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Music in the Courtyard Returns to the Isabella Stewart Gardner Museum

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The voices of the acclaimed New York Polyphony filled the courtyard of the Isabella Stewart Gardner Museum on Sunday, Sept. 18, in the first iteration of the Weekend Concert Series hosted by the museum this fall. The quartet performed a series of songs which were written or revived during the reign of Queen Mary I, the first woman to rule England in her own right.

During the installation, museum visitors milled about the Isabella Stewart Gardner Museum as the music from the center Courtyard echoed through the adjoining rooms. Though the Weekend Concert Series is normally held in the Concert Hall of the museum, this opening performance in the Courtyard allowed visitors to simultaneously enjoy art and music. One visitor, landscape painter Dan Faiella of New Hampshire, watched the show from the balcony of the Raphael Room.

“It’s heavenly to walk around and see the paintings and hear the music at the same time,” Faiella said. “I also play music, so having the combination of both is really cool.”

Faiella was one of many visitors who watched from alcoves while the four singers performed amongst the live flora the greenhouse-like Courtyard is known for, gracing the beauty of each room with charming music. Also among listeners was the museum’s Abrams Curator of Music, George Steel, who organizes all musical programming — a cause Isabella Stewart Gardner herself was passionate about.

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“I think music was Isabella Stewart Gardner’s first love,” Steel said. “[The Gardner Museum has] the oldest museum-based concert series, and it’s a living part of the collection that [Gardner] imagined being a permanent feature.”

The New York Polyphony are foremost performers of medieval and renaissance-era works, touring the world to share music which would otherwise be lost to time. Polyphony, a form of choral performance which combines multiple melodies and tones within the same lines, is characteristic of the music popularized in and around Queen Mary I’s reign. The pieces performed on Sunday were found in the Eton Choirbook (c. 1510) and the Gyffard Partbooks (c. 1576).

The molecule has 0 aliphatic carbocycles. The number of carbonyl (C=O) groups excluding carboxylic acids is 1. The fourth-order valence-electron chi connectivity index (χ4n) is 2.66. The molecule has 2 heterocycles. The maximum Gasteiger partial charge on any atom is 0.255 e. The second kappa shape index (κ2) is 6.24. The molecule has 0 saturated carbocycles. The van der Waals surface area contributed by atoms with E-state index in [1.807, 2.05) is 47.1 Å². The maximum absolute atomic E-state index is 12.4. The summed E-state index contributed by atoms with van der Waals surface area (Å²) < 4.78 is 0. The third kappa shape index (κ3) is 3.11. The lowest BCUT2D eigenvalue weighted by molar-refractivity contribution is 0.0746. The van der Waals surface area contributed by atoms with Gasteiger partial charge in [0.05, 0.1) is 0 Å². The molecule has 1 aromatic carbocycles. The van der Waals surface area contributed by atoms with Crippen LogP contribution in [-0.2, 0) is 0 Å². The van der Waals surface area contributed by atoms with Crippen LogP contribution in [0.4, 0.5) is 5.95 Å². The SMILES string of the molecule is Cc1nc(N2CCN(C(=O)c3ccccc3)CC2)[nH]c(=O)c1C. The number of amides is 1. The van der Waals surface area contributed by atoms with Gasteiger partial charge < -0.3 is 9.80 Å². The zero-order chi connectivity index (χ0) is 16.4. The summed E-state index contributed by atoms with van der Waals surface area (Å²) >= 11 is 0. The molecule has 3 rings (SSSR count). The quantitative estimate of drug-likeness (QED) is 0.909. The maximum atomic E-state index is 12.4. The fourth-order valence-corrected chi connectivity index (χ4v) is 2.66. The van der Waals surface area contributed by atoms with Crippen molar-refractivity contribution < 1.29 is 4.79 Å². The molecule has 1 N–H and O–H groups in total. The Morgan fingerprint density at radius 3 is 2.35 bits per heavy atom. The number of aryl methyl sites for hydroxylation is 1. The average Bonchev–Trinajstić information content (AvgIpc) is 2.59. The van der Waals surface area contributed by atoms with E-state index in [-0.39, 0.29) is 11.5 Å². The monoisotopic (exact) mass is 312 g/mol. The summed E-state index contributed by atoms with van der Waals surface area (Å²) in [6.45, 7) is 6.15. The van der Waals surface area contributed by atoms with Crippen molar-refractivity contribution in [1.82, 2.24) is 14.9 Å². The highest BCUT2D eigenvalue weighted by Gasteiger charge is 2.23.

“It was an international arms race – from 1400 to 1510 – to expand the tessitura, or the range that choirs sang in, to expand the number of voices, and to just be spectacular,” Steel said. “This [performance] is an anthology of the most spectacular pieces [from the Eton Choirbook and Gyffard Partbooks].”

The music could be heard from the museum’s Dutch Room, where Antonis Mor’s 1554 portrait of Queen Mary is displayed. The portrait served as a message to the queen’s future husband, Prince Philip of Spain, that she would remain the sole ruler of England. The queen is pictured holding a Tudor rose, signifying her lineage, and looks upon the subject with what appears to be distaste.

“She’s not spending her energy trying to be attractive,” Steel said about the unusually unembellished portrait. “She’s projecting power.”

The performance, held soon after the death of Queen Elizabeth II, emphasized the power of the first female monarch of England who ruled in her own right, indirectly paying homage to the late queen. It served as a reminder of the long-lasting significance of British rulers — in particular, female rulers — and the enduring legacy they leave behind. Beyond its specific cultural context, the music simply offered a lovely accompaniment to the experience of the museum’s exquisite collection.

The Weekend Concert Series will hold performances every Sunday afternoon throughout the season, featuring musicians from the Boston area and beyond.

“Isabella adored music and musicians and composers and performers,” Steel said. “She had a restless, witty, brilliant mind and devoted it to many different things, but music first among them.”

Gardner intended her museum to stand for those who appreciate art of all forms, music-lovers among them. With the museum’s plethora of beautiful performance spaces, Steel intends to carry on Gardner’s envisionments and will continue to welcome listeners and musicians alike.

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